How to Save Money With a Lease Buyout

If you lease a vehicle, you’ll return it at the conclusion of the contract’s term. But what if you prefer to keep it? In most cases, you can, by simply paying the residual value listed in the contract. That value, though, is determined years in advance and may not reflect the vehicle’s actual worth. Here’s how to buy out a lease and save money in the process.


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1. Examine your lease agreement.

Review your lease agreement and find the section that lists the vehicle’s residual value. That amount along with the disclosed fees is what the lessor expects you to pay to satisfy the contract. Although the amount may seem firm, it typically is not.

2. Inspect your vehicle.

You have maintained your lease car thus far and likely have a vehicle that is in decent shape. Unless you went over on the mileage allowance, the wear and tear you observe will be appropriate for the age of the vehicle. Even so, other factors can determine its worth, including the number of miles on the odometer, its overall condition, and popularity or the lack thereof. For instance, if you leased a convertible in Minnesota or a four-by-four in Florida, what those models may fetch locally could be much lower due to reduced consumer demand. On the other hand, a Honda Accord Touring may offer little room for negotiation.

3. Determine its book value.

Remember, the “residual value” is determined years ahead of time and simply represents the leasing company’s estimated value at lease conclusion. To obtain an accurate value of what your ride is worth today, you need current information. That’s where sites such as Kelley Blue Book (KBB) and the National Automobile Dealer Association (NADA) come in. Both will allow you to key in information to learn what the vehicle is worth if it is traded in or sold privately. Though the figures are not the residual value, they will be in the ballpark. You have an improved chance of negotiating and winning a lower price if the values are lower. Use that information as you negotiate.

4. Reach out to your leasing company.

Do not deal with the car dealer in all matters of leasing. The leasing contract is between you and a leasing company, therefore reach out to the company directly. With the pricing information in hand, make an offer for your vehicle. The leasing company can accept or reject your offer. They may also counter with an offer of their own.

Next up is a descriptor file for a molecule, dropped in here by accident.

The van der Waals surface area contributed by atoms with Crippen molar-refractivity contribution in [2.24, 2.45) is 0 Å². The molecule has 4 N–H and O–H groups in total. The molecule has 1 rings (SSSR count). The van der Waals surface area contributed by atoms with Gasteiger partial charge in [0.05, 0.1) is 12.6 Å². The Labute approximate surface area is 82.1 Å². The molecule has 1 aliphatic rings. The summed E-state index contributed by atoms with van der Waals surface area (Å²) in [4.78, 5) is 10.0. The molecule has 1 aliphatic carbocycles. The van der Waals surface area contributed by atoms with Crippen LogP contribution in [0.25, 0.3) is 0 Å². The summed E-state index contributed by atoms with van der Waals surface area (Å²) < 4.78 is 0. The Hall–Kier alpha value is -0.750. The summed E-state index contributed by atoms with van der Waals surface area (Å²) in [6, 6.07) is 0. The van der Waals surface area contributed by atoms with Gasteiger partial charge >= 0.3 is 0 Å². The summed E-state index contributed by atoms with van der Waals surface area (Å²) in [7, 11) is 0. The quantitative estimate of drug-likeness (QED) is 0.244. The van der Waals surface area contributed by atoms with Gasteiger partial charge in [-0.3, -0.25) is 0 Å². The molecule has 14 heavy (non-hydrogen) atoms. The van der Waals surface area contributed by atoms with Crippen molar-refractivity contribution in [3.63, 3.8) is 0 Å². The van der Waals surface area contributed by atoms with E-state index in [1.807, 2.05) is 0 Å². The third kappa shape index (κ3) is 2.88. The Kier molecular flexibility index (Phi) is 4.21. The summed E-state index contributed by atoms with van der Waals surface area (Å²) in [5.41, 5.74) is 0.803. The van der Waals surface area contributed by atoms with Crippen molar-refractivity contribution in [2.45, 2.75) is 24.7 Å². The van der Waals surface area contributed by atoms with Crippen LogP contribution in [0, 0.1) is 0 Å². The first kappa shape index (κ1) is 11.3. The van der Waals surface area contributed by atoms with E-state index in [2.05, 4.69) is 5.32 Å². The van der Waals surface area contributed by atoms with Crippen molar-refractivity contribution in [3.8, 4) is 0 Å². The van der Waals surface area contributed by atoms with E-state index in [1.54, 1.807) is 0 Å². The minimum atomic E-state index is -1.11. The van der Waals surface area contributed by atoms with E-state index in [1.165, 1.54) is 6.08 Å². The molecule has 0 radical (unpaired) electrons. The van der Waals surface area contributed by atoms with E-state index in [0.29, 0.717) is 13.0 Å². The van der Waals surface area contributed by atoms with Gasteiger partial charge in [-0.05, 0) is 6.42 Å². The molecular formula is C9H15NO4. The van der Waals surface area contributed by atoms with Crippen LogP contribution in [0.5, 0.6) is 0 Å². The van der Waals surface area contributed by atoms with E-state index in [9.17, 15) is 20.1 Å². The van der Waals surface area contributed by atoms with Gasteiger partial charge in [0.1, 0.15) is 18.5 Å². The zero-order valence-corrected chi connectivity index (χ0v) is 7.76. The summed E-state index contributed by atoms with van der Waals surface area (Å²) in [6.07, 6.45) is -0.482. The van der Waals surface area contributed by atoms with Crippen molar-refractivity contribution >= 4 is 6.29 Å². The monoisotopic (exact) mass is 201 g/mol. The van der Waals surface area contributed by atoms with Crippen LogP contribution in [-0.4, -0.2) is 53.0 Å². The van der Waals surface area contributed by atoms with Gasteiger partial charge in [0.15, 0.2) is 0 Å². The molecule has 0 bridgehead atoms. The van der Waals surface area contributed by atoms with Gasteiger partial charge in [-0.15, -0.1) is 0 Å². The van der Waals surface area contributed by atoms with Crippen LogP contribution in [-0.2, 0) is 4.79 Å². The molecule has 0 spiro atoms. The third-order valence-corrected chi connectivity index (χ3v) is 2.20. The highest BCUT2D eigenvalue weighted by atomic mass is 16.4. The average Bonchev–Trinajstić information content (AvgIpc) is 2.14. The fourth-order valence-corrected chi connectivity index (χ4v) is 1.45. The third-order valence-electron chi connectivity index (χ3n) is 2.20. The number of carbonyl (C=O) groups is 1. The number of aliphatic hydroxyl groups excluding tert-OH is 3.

5. Set a price limit and do not budge from it.

Realistically, your price limit for buying out the lease is no higher than its residual value. That’s the point: pay no more than its worth, but intend to save money. If you believe the vehicle is very overpriced, then set a price you’re comfortable with. Stick with it, making it your red line. If the leasing company gives you a price at or below your established limit, then make the deal. If not, return your vehicle at the conclusion of the lease term.

Finance your vehicle yourself. Another tactic is to finance your leased vehicle. Here, you will work with your bank or credit union to obtain a used car loan. Your banker, though, may object to the residual value, especially if it is much higher than the car’s book value. For instance, if the residual is $16,250 and the book value is $15,400, the banker may choose to lend you the latter, minus a down payment. If that’s the case, you may have leverage with the leasing company as you will have a loan offer in hand.


Win the Residual Value Battle


Yes, lease residual values are almost always inflated. With deft negotiation, you can often garner a lower price. That said, there may be certain fees that will still apply. Finally, you’ll also be responsible for paying registration fees to the Department of Motor Vehicles, as well as any applicable sales tax to your state. Those last fees are non-negotiable and after the consumer contract has been ratified.


Photo Attribution


Image by Andreas Breitling from Pixabay

Image by geralt from Pixabay


See AlsoCar Expenses to Consider Before You Make That Big Purchase

Author: Matthew Keegan
Matt Keegan has maintained his love for cars ever since his father taught him kicking tires can be one way to uncover a problem with a vehicle’s suspension system. He since moved on to learn a few things about coefficient of drag, G-forces, toe-heel shifting, and how to work the crazy infotainment system in some random weekly driver. Matt is a member of the Washington Automotive Press Association and is a contributor to various print and online media sources.

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